New superintendent hiring not without controversy

The same week Marrero district leaders held a Wednesday press conference to announce Marrero as the district’s new superintendent, he was named in a federal lawsuit filed in New York where he is currently an interim superintendent.

The City School District of New Rochelle’s former medical director Dr. Brooke Balchan alleges that district leaders silenced and retaliated against her. The suit says officials stopped her efforts to keep the school community informed, prepared and safe.

Marrero was one of several school district leaders accused in the civil suit of “playing politics over public safety” during the COVID-19 pandemic.

Balchan accused Marrero specifically of giving mixed messages to her about the role she and her staff were to play in the District’s COVID-19 testing plan, of using a health-screening platform that was different than the one she recommended, and of keeping schools operating in-person contrary to her advice.

In addition, Marrero is named in an incident in which he formulated a plan to transport school staff to receive a COVID-19 vaccine. Balchan was concerned about the legality of the plan because non-medical school staff hadn’t been prioritized by New York’s governor to receive the vaccine. She intervened, and the program was shut down and the hospital fined.

A statement from Denver Board of Education President Carrie Olson and Vice President Jennifer Bacon said the complaint was filed against New Rochelle district leadership and not Marrero alone.

“We have reviewed the information contained in the complaint that involves Dr. Marrero, and we have been in contact with New Rochelle School District about the matter. We have full confidence in Dr. Marrero, and we stand behind our choice for superintendent," the statement said.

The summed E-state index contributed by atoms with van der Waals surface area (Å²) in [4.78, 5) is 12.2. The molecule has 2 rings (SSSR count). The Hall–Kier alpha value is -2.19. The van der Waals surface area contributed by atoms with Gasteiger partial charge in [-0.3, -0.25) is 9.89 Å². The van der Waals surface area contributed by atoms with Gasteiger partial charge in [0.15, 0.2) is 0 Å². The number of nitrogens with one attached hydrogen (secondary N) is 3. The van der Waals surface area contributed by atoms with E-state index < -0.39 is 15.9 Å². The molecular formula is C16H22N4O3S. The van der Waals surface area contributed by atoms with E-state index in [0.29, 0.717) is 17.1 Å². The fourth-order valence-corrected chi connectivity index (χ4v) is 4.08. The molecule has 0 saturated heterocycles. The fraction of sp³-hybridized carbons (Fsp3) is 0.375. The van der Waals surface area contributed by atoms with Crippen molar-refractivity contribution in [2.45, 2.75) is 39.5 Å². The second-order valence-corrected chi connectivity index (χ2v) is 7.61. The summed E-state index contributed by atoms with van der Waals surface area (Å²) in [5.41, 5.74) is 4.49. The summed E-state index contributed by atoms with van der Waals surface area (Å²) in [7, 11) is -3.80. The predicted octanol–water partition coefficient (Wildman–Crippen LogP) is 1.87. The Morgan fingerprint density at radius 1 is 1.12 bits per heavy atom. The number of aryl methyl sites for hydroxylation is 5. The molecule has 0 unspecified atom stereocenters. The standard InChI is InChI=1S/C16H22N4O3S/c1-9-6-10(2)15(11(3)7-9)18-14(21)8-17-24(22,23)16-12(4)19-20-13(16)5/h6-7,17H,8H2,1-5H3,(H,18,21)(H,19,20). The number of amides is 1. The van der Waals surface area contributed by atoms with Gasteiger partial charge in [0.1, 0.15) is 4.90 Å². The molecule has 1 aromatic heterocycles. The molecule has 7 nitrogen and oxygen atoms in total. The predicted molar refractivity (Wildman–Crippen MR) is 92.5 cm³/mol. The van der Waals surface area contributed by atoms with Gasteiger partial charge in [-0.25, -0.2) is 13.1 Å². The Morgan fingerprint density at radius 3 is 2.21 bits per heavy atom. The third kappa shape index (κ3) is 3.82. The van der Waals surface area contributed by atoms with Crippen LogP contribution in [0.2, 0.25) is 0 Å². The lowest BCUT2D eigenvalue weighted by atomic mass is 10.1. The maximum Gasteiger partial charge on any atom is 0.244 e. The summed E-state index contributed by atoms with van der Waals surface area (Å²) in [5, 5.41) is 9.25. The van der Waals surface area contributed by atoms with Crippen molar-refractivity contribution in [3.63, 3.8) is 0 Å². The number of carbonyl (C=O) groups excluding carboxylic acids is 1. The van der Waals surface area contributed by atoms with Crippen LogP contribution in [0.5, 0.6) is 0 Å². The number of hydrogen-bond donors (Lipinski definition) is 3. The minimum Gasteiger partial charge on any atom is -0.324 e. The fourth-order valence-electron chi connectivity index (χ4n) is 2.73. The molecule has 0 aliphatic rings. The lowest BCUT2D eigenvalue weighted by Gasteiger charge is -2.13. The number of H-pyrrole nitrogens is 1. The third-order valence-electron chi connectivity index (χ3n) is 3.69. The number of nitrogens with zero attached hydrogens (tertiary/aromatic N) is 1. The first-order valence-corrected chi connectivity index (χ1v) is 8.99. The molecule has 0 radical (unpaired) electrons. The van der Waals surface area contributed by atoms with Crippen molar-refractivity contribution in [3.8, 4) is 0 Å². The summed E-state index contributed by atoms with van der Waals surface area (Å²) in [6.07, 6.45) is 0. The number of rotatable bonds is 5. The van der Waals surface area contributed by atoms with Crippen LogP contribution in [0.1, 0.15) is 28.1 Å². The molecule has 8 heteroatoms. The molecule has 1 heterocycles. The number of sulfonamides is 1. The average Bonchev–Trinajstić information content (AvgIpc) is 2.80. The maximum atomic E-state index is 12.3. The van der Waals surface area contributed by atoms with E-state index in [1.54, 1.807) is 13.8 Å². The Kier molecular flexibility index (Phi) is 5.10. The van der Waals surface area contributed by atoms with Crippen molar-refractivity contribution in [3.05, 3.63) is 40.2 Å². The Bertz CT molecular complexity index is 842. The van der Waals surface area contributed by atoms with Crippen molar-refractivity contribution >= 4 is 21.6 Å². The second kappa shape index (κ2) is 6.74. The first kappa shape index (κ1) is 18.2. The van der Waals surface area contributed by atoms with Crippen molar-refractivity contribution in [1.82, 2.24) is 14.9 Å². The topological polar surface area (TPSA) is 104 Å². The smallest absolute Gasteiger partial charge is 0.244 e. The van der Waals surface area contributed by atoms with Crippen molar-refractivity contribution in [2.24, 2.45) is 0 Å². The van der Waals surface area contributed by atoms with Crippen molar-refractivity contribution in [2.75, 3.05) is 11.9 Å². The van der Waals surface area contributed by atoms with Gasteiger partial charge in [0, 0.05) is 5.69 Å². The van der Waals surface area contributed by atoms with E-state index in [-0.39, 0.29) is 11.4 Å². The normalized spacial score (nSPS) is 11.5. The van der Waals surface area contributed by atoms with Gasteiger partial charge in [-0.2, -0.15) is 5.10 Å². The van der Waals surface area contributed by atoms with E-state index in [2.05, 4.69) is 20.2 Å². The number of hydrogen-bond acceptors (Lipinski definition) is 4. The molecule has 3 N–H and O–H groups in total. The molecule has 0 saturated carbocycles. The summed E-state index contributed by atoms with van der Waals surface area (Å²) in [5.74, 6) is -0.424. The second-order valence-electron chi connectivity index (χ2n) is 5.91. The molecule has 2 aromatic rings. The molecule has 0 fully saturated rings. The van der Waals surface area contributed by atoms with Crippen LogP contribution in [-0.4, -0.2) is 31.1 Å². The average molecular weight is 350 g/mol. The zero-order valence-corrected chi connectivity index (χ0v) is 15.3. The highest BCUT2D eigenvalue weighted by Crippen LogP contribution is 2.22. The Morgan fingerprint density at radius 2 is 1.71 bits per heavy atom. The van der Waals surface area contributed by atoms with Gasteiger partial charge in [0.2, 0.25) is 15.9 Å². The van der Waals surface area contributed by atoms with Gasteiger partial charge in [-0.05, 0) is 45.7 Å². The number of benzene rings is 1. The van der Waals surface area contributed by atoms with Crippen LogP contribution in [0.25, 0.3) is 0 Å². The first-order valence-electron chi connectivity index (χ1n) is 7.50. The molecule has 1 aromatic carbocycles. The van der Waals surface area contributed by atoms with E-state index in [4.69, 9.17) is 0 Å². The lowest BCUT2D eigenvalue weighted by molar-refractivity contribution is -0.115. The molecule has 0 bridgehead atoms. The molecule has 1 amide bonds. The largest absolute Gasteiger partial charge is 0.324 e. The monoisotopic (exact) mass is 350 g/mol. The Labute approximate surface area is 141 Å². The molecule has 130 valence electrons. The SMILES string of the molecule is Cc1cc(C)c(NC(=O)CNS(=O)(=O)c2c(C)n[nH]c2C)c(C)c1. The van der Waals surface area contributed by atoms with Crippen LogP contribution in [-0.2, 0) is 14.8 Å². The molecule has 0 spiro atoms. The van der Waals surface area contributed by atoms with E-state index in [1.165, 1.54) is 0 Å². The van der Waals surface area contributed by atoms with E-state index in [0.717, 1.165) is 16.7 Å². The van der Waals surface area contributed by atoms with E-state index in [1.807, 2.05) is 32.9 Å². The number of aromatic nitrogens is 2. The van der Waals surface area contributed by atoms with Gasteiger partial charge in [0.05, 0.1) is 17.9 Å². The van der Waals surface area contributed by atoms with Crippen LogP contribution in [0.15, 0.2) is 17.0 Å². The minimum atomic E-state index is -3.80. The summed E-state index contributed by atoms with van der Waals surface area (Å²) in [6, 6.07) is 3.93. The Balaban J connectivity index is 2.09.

The City School District of New Rochelle said it categorically denies that any current or former district employees have been silenced or retaliated against, in any manner, in connection with the district’s response to the COVID-19 pandemic.

“The District takes great pride in the manner in which its leadership team has handled all aspects of this unprecedented crisis. Any assertion that District representatives have acted in an unlawful manner in responding to the pandemic is simply false,” the district said in a statement.

Some community groups want DPS to continue superintendent search

Meanwhile, in the weeks leading up to Marrero’s confirmation, some community groups petitioned board members to expand the search, asking them to keep Interim Superintendent Dwight Jones in place for another year.

They raised concerns about all three finalists’ depth and breadth of experience, stating specifically that Marrero didn’t have enough experience in developing programs for English Language Learners. DPS is under a federal court order to better serve tens of thousands of Denver students who are learning English.

Marrero has said that he gained intimate working knowledge of what it takes to improve academic skills of English language learners and students who are not literate in their first languages during his roles as assistant principal and principal. He was also an English language learner himself.

The dissenting board member, O’Brien, echoed the concern on Thursday night.

“I think we should have someone forward who has more experience than we currently have,” she said.

On Tuesday, in light of the federal lawsuit filed in New Rochelle, a group of Denver Latino organizations renewed their calls to halt the confirmation in a letter.

“We are having difficulty understanding how it has been possible that the Alma Advisory Group and consequently the DPS Board have not shared this critical information with the Denver community. One of the absolute priorities in this new position will be to have a comprehensive post-pandemic plan in place before schools open in the fall,” the letter reads.

It is signed by a number of groups including the Congress for Hispanic Educators, the Colorado Association for Bilingual Education and Padres y Jovenes Unidos.

They accused the search firm, Alma Advisory Group, of not doing its due diligence in vetting potential candidates.

O’Brien said that the culture change with Marrero coming from the East coast is gigantic.

“It is a complicated environment that he will be inserted into,” she said. “This learning curve on both fronts running a larger district, and this culture change are going to mean that Denver students and families are going to experience a superintendent with a huge learning curve in front of him ... I don’t think he’s quite the right fit for us.”

But board vice chair Bacon said she hopes DPS can now move forward. 

“ I hope now we're in a position where we can build each other up. We can build up our district, we can build up Dr. Marrero, we can build up each other because our students need that,” she said.